Welcome to the 2016 FIFA presidential elections -- a ballot designed to clean up soccer.
The eight-man shortlist of candidates to replace outgoing president Sepp Blatter is now complete and the campaigning can begin in earnest ahead of the final vote on February 26.
So a second election in as many years was called and the deadline for submitting candidacies -- plus the five nominations required from member federations -- expired Monday.
Here are eight candidates vying to succeed Blatter -- who was provisionally banned from football for 90 days
by FIFA's Ethics Committee in the wake of a Swiss criminal investigation.
Now, however, questions remain over whether he is even still eligible to stand after he was banned alongside Blatter, pending a disciplinary hearing, amid an investigation into a "disloyal" $2 million payment he received from Blatter for work allegedly carried out between 1999 and 2002.
"I reject all of the allegations that have been made against me, which are based on mere semblances and are astonishingly vague," said Platini, who has appealed the ban
and is awaiting the verdict of the FIFA Appeals Committee
If his suspension, which is due to expire in the first week of January, is lifted before the February election then he may be able to rejoin the race.
Platini, one of the finest players of his generation, captained France to European Championship glory in 1984, while he won the European Cup and two Italian Serie A titles with Juventus.
He has served as the head of European football since 2007.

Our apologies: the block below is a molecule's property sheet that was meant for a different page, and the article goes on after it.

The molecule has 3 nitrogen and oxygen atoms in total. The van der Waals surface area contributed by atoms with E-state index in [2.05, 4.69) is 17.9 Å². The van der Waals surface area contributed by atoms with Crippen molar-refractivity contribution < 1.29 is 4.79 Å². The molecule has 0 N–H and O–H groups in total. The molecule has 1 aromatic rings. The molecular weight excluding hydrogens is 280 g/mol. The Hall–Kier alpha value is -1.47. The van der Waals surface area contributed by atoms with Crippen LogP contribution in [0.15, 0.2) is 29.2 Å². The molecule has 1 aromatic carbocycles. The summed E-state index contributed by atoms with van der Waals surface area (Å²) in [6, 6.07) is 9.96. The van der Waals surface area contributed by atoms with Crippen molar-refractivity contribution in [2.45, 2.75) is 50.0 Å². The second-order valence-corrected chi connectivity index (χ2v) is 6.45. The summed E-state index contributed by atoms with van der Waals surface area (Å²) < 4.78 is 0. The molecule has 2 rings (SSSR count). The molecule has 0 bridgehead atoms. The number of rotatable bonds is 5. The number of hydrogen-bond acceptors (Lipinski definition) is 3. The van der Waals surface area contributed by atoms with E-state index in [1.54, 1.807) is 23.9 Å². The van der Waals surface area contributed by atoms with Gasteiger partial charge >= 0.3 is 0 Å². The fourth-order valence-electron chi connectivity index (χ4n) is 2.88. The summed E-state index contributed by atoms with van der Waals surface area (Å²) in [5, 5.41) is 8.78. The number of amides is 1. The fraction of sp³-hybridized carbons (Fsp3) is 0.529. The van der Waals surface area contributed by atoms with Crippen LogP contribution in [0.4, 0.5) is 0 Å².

Prince Ali bin Al-Hussein
Prince Ali bin Al-Hussein of Jordan was next to announce his presidency bid in September
. A FIFA vice-president, he was the sole challenger to Blatter in the May 29 election but conceded defeat after receiving 73 votes to the Swiss' 133 in the first round of voting.
Prince Ali, son of the late King Hussein of Jordan, is head of Jordan's football association as well as the West Asian Football Federation.
"For men and women, players and referees, administrators and fans [football] is hope, it is unity," he said upon announcing his bid.
"It is a powerful tool to make the world a better place."
Ex-Trinidad and Tobago captain David Nakhid submitted his candidacy earlier this month.
Nakhid, who currently runs the David Nakhid Inernational Football Academy, also played for the likes of PAOK of Greece and Malmo of Sweden.
"What we need to do is make a serious investment in our potential by bringing the correct leadership regionally and globally to take the Caribbean forward," he is quoted as saying
"We need to shift the paradigm, shift FIFA away from that Euro-centric look and bring the Caribbean to the table."
However in a statement issued Wednesday, FIFA explained that Nakhid had been omitted from the final list of candidates. According to FIFA, one of five football associations that declared its support for Nakhid had already done so for another candidate.
South African businessman Tokyo Sexwale, a former political prisoner and friend of the late Nelson Mandela, announced his intention to run for presidency after the South African Football Association's National Executive Committee unanimously endorsed his candidacy last week.